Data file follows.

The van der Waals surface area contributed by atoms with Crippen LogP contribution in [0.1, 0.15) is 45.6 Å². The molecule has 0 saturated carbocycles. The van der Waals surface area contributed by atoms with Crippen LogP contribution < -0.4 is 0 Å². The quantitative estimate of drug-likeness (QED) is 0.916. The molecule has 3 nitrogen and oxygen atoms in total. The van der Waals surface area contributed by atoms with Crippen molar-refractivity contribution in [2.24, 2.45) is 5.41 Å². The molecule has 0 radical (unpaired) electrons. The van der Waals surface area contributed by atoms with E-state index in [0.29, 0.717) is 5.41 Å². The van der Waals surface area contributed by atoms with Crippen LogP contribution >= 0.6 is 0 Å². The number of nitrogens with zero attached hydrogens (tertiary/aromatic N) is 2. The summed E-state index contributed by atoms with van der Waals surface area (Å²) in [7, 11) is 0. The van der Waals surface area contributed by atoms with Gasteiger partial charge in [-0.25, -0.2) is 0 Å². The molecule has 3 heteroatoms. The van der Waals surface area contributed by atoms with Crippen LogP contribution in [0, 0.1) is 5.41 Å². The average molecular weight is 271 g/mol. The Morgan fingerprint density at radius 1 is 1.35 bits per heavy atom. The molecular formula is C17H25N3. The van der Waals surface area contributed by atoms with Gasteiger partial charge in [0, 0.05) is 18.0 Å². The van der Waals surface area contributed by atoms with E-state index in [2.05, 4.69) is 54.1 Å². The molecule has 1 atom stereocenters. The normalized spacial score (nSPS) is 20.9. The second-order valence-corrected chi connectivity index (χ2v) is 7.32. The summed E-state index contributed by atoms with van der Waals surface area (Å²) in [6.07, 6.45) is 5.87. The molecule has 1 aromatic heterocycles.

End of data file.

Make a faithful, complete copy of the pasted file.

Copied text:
The van der Waals surface area contributed by atoms with Crippen LogP contribution in [0.1, 0.15) is 45.6 Å². The molecule has 0 saturated carbocycles. The van der Waals surface area contributed by atoms with Crippen LogP contribution < -0.4 is 0 Å². The quantitative estimate of drug-likeness (QED) is 0.916. The molecule has 3 nitrogen and oxygen atoms in total. The van der Waals surface area contributed by atoms with Crippen molar-refractivity contribution in [2.24, 2.45) is 5.41 Å². The molecule has 0 radical (unpaired) electrons. The van der Waals surface area contributed by atoms with E-state index in [0.29, 0.717) is 5.41 Å². The van der Waals surface area contributed by atoms with Crippen LogP contribution >= 0.6 is 0 Å². The number of nitrogens with zero attached hydrogens (tertiary/aromatic N) is 2. The summed E-state index contributed by atoms with van der Waals surface area (Å²) in [7, 11) is 0. The van der Waals surface area contributed by atoms with Gasteiger partial charge in [-0.25, -0.2) is 0 Å². The molecule has 3 heteroatoms. The van der Waals surface area contributed by atoms with Crippen LogP contribution in [0, 0.1) is 5.41 Å². The average molecular weight is 271 g/mol. The Morgan fingerprint density at radius 1 is 1.35 bits per heavy atom. The molecular formula is C17H25N3. The van der Waals surface area contributed by atoms with Gasteiger partial charge in [0, 0.05) is 18.0 Å². The van der Waals surface area contributed by atoms with E-state index in [2.05, 4.69) is 54.1 Å². The molecule has 1 atom stereocenters. The normalized spacial score (nSPS) is 20.9. The second-order valence-corrected chi connectivity index (χ2v) is 7.32. The summed E-state index contributed by atoms with van der Waals surface area (Å²) in [6.07, 6.45) is 5.87. The molecule has 1 aromatic heterocycles.